2019 Student Research Conference:
32nd Annual Student Research Conference

"Crowned by His almighty hand with victory..." Views towards warfare in the Eastern Roman Empire


Conor Robison
Dr. William M. Ashcraft, Faculty Mentor

This paper explores the nature of warfare as practiced by the Eastern Roman Empire between the sixth and tenth centuries. The discussion revolves around the notion of just war and whether or not the Eastern Romans conducted warfare in a manner that can be described as such. Canon law openly forbade clergymen from taking up arms, yet it is known that priests followed armies so as to administer the liturgical pre-battle rights called for in the numerous military manuals of the time. With the Church restricted to a supporting role in military affairs, it remained for the Imperial authorities - centered upon the Emperors themselves - to establish the doctrine by which Roman warfare was justified and executed. Exercising their authority through a Caesaropapist system of rule, successive Emperors built upon the foundations of their predecessors in establishing the criteria by which Roman armies entered the field.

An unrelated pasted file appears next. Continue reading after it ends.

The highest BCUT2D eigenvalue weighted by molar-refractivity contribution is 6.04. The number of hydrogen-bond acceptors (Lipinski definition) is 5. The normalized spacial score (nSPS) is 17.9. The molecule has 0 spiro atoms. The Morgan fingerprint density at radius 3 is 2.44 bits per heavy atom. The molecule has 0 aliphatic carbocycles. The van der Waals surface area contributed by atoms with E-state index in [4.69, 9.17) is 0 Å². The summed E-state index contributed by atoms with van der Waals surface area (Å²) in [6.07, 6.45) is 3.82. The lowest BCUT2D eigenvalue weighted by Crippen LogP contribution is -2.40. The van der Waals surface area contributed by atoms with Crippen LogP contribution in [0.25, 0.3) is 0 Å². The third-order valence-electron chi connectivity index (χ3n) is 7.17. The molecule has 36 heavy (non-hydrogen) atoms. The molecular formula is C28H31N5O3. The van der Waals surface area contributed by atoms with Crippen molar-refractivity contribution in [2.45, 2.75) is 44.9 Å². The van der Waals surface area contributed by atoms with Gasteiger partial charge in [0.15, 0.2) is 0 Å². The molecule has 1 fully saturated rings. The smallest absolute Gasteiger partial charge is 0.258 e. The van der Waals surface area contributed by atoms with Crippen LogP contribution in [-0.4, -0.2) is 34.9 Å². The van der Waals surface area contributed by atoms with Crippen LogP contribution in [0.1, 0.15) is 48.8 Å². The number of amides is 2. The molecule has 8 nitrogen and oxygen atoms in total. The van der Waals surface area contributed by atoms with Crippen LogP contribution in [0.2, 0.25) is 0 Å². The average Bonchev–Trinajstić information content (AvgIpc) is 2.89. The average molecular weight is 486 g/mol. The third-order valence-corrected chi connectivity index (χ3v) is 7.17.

Keywords: War, Eastern Romans, Caesaropapism, Emperors, just war, church, Canon law, battle

Topic(s):Philosophy & Religion
History
Medieval Studies

Presentation Type: Oral Paper

Session: 204-1
Location: BH 219
Time: 10:15

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